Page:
August 27, 2012
It was a just about a year ago that a handful of Stanford professors began hatching a revolution in college education.
Sebastian Thrun, more widely known as the head of the team behind Google’s driverless car, decided that he and colleague Peter Norvig would start making their popular course in artificial intelligence available online. Free of charge. To anyone in the world. About 160,000 people signed up.
A few weeks later, another Google researcher/Stanford computer scientist, Andrew Ng, followed suit, offering his equally popular course, “Machine Learning” for free. More than 100,000 people watched his lectures online. As Ng pointed out, it would have taken him 250 years to reach that many students in a conventional Stanford classroom.
The problem, of course, is that Stanford charges students in those conventional classrooms about $40,000 a year. Freebies were not a good business strategy.
By January, Thrun had lined up venture capital money and left Stanford to start Udacity, an independent, online-only education service focusing on science and technology courses. Within a few months, Ng and another Stanford computer scientist, Daphne Koller, had rounded up their own boatload of VC money–a reported $16 million to start with-and went on leave from Stanford to start their own online college operation called Coursera.
Less talk, more questions
But Ng and Koller actually have ratcheted things up another notch. Instead of just distributing its own online courses, Coursera has formed partnerships with some of America’s top universities to help them convert courses for free Internet access. Last month, the startup announced that in addition to its four original partners,–Stanford, Princeton, Penn and Michigan–it has added 12 more, ranging from Duke and Johns Hopkins to the University of Toronto and the University of Edinburgh in Scotland.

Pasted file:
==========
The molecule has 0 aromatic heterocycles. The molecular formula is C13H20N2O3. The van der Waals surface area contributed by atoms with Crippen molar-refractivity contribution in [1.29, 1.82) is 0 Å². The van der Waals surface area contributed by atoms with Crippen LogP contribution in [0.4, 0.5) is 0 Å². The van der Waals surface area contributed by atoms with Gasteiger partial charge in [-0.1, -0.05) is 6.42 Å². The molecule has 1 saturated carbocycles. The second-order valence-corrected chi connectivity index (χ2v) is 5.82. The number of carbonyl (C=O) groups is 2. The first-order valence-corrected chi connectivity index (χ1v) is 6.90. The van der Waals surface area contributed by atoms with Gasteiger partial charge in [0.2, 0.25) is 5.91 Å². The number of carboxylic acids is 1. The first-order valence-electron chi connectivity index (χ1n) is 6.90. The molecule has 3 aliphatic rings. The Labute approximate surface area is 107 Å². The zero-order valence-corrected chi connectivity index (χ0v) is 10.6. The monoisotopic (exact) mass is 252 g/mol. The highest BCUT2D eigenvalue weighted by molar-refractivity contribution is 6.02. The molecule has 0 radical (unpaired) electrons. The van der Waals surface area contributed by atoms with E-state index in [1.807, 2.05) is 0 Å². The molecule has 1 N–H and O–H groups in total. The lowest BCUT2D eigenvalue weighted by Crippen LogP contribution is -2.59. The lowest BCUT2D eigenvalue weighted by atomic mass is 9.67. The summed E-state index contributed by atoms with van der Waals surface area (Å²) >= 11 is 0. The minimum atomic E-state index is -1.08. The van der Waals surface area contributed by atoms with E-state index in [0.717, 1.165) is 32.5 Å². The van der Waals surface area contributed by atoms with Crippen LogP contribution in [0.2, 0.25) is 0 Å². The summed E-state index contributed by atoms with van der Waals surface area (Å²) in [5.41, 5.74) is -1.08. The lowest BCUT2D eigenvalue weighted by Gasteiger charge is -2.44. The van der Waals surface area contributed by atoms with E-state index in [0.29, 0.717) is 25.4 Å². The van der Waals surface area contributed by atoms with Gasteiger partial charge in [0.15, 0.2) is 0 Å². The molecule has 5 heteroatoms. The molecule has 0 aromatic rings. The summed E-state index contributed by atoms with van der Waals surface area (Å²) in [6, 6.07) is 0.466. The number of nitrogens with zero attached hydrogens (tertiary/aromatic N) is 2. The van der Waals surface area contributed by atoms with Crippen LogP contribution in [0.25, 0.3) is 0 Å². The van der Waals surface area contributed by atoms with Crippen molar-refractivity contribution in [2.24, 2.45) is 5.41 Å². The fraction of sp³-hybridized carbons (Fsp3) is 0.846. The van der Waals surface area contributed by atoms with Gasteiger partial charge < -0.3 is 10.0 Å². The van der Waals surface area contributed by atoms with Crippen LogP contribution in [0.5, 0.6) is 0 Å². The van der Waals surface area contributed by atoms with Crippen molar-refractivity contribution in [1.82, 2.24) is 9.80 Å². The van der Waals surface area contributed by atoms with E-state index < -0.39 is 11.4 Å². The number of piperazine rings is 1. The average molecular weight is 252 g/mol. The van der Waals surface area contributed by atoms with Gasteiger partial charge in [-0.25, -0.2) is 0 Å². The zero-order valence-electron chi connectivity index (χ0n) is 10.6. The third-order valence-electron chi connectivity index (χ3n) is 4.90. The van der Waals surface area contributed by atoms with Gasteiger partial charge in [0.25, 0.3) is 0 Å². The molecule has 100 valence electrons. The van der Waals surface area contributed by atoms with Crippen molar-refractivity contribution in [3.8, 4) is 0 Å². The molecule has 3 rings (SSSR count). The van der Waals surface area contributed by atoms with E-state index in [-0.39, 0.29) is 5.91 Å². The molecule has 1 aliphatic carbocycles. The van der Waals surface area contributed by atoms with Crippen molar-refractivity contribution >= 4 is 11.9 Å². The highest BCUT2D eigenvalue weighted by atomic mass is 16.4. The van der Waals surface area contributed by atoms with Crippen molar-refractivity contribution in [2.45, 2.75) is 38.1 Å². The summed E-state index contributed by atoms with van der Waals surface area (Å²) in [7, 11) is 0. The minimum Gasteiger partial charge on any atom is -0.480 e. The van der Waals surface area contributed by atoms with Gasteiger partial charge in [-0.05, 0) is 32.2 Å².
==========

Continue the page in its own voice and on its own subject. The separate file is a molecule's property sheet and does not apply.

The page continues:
So what does that mean? For starters, Coursera is spreading what’s becoming the new model for online teaching. No more videos of professors talking non-stop for an hour. Instead, lectures are chopped into much smaller chunks, say 10 minutes long, with students asked a quiz question every few minutes. They need to answer correctly before they can move on with the video.
And having tens of thousands of people taking the course at the same time makes it much easier than you would expect for students working on their own to find and study with like-minded classmates. Ng says that, on average, it takes only 22 minutes for someone to get a question answered in Coursera’s online forums.
The huge size of Internet classes–they’re now known as massive open online courses or MOOCs–also allows for much more comprehensive analysis of how subjects are taught and whether they’re understood. Since the online behavior of students is tracked–where they rewind videos, how they respond to quiz questions, etc.–professors can see where a large number of students may have struggled or given the same wrong answer and then make adjustments. Course material now not only has to be interactive, but also more dynamic. Immutable lectures, delivered as if chiseled on stone tablets, are going the way of chalkboards and elbow patches.
Professors also will be teaching classes far more culturally diverse than any they’ve previously experienced. When Coursera announced a few week ago that its enrollment had topped one million in just four months, it also noted that the students who’ve signed up for courses live in 196 different countries. Six out of 10 are outside the U.S.
Can this make money?
Is this really where college is headed? It says something that last spring Harvard and MIT launched their own their MOOC partnership called edX, and that over the summer, the University of California at Berkeley joined it. Even if top-line universities aren’t sure what they’ll gain by offering free courses to the world, they don’t want to risk being left behind if this is a template of the future.
Clearly, there remain some very large unanswered questions, starting with how do any of these partnerships make money. One notion is to charge a relatively small fee, say $50, for a student to receive a certified copy of a letter saying he or she has completed a course. In other words, it wouldn’t cost anything to take a class, but you’d have to pay for proof that you finished it.